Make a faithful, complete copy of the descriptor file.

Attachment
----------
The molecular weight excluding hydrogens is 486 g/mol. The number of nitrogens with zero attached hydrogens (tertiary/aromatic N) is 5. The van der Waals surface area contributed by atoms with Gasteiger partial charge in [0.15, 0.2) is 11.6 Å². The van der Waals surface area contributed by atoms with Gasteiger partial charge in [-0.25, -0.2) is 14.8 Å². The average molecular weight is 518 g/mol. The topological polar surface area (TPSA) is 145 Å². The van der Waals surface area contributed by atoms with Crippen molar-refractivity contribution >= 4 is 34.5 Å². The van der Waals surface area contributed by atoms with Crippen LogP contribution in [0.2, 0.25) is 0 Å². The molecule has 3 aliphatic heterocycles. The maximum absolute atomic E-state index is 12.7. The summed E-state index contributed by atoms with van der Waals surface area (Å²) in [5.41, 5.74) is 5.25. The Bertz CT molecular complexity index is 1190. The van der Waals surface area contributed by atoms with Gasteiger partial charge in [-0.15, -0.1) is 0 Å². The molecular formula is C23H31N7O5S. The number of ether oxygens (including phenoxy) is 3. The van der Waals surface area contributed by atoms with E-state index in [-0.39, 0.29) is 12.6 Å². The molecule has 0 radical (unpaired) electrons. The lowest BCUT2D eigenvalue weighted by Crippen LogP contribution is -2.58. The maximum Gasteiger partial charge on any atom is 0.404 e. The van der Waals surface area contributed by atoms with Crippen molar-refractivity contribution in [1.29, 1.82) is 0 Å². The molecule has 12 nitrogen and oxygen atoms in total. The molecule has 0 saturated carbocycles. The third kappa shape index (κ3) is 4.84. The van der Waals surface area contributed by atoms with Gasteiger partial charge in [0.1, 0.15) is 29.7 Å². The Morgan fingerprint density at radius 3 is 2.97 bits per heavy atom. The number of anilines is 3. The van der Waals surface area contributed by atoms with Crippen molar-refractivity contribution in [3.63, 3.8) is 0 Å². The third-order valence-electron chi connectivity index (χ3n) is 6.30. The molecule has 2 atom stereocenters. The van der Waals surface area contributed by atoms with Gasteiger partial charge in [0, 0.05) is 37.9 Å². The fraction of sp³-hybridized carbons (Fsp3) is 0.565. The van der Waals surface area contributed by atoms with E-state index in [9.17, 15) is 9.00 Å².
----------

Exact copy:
The molecular weight excluding hydrogens is 486 g/mol. The number of nitrogens with zero attached hydrogens (tertiary/aromatic N) is 5. The van der Waals surface area contributed by atoms with Gasteiger partial charge in [0.15, 0.2) is 11.6 Å². The van der Waals surface area contributed by atoms with Gasteiger partial charge in [-0.25, -0.2) is 14.8 Å². The average molecular weight is 518 g/mol. The topological polar surface area (TPSA) is 145 Å². The van der Waals surface area contributed by atoms with Crippen molar-refractivity contribution >= 4 is 34.5 Å². The van der Waals surface area contributed by atoms with Crippen LogP contribution in [0.2, 0.25) is 0 Å². The molecule has 3 aliphatic heterocycles. The maximum absolute atomic E-state index is 12.7. The summed E-state index contributed by atoms with van der Waals surface area (Å²) in [5.41, 5.74) is 5.25. The Bertz CT molecular complexity index is 1190. The van der Waals surface area contributed by atoms with Gasteiger partial charge in [-0.15, -0.1) is 0 Å². The molecular formula is C23H31N7O5S. The number of ether oxygens (including phenoxy) is 3. The van der Waals surface area contributed by atoms with E-state index in [-0.39, 0.29) is 12.6 Å². The molecule has 0 radical (unpaired) electrons. The lowest BCUT2D eigenvalue weighted by Crippen LogP contribution is -2.58. The maximum Gasteiger partial charge on any atom is 0.404 e. The van der Waals surface area contributed by atoms with Crippen molar-refractivity contribution in [1.29, 1.82) is 0 Å². The molecule has 12 nitrogen and oxygen atoms in total. The molecule has 0 saturated carbocycles. The third kappa shape index (κ3) is 4.84. The van der Waals surface area contributed by atoms with Gasteiger partial charge in [0.1, 0.15) is 29.7 Å². The Morgan fingerprint density at radius 3 is 2.97 bits per heavy atom. The number of anilines is 3. The van der Waals surface area contributed by atoms with Crippen molar-refractivity contribution in [3.63, 3.8) is 0 Å². The third-order valence-electron chi connectivity index (χ3n) is 6.30. The molecule has 2 atom stereocenters. The van der Waals surface area contributed by atoms with Gasteiger partial charge in [0, 0.05) is 37.9 Å². The fraction of sp³-hybridized carbons (Fsp3) is 0.565. The van der Waals surface area contributed by atoms with E-state index in [9.17, 15) is 9.00 Å².